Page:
However, I am deeply concerned—as everyone else will be—that some of the very modest progress made in recent years in tackling baby loss and stillbirth appears to have been reversed since the start of the pandemic. This phenomenon has been noted in a number of countries across the world. St George’s hospital in London highlighted a fourfold increase in stillbirths, and in Scotland, too, there has been an increase since the March 2020 lockdown. Although stillbirth rates were lower than they have historically been, even during the lockdown, it is still very alarming that there has been a rise. To have suffered a stillbirth during the pandemic while separated from the wider support of family and loved ones is truly heartbreaking, and has made it all the worse.
Experts are investigating the increase in stillbirths during lockdown, but we need to know the true cause. Was it because expectant mums were more reluctant to seek help? Was it caused directly by the effects of covid-19 on babies, or is there some other explanation? Regardless of the cause, this is a very worrying development. We are all waiting on the publication of research on that to see what can be learned to inform future care that is better and more responsive to women’s needs during covid, which we must remember is still with us.
I am delighted that we have had this debate today on this very important issue, and hope that wherever reductions in baby loss are made, the whole of the UK will share best practice and each part of the UK will learn from its other constituent parts, because expectant mothers and families awaiting a new arrival should all be entitled to the safest possible delivery of their baby.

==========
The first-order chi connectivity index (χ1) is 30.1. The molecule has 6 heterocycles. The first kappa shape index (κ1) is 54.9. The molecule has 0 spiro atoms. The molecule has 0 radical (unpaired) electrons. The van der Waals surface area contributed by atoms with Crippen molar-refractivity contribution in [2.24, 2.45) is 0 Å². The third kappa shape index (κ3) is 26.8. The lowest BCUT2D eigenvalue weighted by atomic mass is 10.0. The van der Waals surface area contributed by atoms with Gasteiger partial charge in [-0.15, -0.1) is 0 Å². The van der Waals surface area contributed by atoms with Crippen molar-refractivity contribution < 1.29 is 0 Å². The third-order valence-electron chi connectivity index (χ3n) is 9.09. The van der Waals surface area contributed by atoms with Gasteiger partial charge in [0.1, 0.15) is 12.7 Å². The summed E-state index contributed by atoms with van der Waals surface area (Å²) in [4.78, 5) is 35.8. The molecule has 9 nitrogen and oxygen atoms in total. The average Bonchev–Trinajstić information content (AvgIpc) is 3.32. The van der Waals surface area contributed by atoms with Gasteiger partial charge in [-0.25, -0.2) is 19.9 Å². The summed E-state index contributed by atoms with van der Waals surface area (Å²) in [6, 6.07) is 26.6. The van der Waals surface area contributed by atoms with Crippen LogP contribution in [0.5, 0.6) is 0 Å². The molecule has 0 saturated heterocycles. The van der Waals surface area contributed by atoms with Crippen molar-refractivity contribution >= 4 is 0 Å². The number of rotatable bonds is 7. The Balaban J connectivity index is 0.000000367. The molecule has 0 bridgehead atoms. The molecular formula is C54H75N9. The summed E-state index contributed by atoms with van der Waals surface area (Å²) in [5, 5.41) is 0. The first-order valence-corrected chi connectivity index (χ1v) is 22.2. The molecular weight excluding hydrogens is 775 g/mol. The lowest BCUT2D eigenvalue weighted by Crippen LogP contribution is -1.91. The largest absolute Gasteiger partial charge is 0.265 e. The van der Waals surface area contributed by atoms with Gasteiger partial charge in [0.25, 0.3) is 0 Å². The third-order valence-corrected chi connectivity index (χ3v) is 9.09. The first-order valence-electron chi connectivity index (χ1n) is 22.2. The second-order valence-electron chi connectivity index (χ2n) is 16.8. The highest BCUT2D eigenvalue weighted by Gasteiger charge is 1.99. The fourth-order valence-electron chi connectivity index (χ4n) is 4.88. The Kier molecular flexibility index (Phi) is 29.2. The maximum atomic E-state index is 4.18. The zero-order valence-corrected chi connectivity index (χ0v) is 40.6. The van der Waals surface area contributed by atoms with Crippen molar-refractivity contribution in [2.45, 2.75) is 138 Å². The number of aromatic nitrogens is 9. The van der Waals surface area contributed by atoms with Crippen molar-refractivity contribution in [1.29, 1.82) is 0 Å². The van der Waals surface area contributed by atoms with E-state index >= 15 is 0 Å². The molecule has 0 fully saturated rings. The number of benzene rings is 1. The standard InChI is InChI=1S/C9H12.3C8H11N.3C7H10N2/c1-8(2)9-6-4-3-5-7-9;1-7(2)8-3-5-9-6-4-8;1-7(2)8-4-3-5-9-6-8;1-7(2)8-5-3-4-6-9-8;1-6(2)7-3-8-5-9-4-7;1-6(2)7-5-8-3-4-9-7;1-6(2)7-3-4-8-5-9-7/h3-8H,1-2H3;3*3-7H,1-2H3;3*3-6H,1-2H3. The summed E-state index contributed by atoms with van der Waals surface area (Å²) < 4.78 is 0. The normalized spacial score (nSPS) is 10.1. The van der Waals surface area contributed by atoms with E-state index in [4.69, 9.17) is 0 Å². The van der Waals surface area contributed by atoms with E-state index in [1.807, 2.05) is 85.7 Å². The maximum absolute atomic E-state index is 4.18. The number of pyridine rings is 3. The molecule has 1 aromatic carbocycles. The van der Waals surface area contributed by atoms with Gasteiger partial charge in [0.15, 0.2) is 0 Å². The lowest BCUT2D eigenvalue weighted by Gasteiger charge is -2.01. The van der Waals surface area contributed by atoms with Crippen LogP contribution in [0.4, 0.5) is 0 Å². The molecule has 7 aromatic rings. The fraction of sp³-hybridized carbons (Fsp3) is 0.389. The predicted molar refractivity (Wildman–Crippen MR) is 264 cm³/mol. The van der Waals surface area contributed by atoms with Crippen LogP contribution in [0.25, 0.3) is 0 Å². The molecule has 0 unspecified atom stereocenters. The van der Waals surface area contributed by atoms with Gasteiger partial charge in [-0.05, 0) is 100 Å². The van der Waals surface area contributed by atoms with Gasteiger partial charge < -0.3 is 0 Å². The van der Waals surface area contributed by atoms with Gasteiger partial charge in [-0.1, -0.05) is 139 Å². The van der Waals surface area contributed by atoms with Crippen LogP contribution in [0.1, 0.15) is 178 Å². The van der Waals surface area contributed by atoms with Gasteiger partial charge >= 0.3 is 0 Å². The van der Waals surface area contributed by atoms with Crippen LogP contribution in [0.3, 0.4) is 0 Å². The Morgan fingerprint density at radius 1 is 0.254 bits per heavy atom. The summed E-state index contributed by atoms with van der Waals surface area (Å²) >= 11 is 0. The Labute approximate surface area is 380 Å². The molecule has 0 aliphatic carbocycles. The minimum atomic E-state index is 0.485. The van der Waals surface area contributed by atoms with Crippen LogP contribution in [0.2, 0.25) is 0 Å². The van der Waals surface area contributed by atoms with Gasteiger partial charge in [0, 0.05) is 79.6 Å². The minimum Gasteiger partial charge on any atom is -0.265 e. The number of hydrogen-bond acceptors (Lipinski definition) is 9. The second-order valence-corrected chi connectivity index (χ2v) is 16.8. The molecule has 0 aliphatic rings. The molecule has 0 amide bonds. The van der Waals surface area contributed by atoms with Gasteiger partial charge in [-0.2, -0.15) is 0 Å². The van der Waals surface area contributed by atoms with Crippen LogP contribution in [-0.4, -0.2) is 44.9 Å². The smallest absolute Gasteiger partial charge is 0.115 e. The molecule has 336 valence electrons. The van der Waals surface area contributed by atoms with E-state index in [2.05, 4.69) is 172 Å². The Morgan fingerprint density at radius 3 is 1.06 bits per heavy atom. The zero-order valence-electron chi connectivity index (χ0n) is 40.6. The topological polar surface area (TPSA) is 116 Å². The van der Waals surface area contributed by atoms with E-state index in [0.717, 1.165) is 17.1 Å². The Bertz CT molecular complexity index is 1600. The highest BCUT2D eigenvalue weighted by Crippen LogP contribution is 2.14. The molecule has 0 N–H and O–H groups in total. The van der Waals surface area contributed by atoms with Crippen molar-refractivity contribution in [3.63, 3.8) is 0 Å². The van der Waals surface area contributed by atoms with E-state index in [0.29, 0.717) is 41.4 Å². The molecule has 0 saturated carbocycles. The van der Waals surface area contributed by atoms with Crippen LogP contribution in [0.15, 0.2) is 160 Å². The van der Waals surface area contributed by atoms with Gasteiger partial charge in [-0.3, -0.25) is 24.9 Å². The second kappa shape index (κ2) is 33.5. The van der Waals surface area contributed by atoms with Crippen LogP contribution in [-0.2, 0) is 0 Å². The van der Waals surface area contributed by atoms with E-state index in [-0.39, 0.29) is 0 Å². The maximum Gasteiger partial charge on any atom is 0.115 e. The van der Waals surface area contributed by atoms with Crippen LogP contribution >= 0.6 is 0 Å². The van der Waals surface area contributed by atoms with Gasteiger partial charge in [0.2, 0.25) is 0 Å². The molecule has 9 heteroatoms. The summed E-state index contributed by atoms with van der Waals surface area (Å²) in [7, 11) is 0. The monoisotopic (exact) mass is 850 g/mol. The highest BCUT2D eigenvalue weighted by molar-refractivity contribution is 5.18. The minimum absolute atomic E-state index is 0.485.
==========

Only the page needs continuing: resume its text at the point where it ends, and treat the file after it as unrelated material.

It is a pleasure to serve under your chairmanship this morning, Mr Gray. I thank the hon. Member for Truro and Falmouth (Cherilyn Mackrory) for securing today’s debate and the compelling way she spoke both today and in the debate last November. I was not present for that debate, but I read it over the weekend. I never thought that reading Hansard would bring a tear to my eye, but the way that she and many other Members spoke in that debate was incredibly moving and powerful. Today, she said some very important things that we all need to reflect on. She talked about the staff who cared for her during her difficult times, and she used the words “kindness, compassion and professionalism”, which are absolutely the qualities that we need in our NHS workforce in this particularly sensitive area. We should all put on record our thanks to those who do incredible work in incredibly difficult circumstances.
The hon. Member for Truro and Falmouth also mentioned the Select Committee report and noted that progress had been good, but it was from a low base. As a number of Members said, variation still exists across the country. The hon. Member talked about her six priorities. A number of Members talked about some of them, but she set out clearly where we need to do more about staffing the shortfalls. She made an important point about providing not just training, but the back-filling of positions while staff go on training. She also made an important point about parents’ involvement and engagement with such issues, because those who have been through awful experiences have the best input to give us on how to make it a little easier for those who have to face it in the future.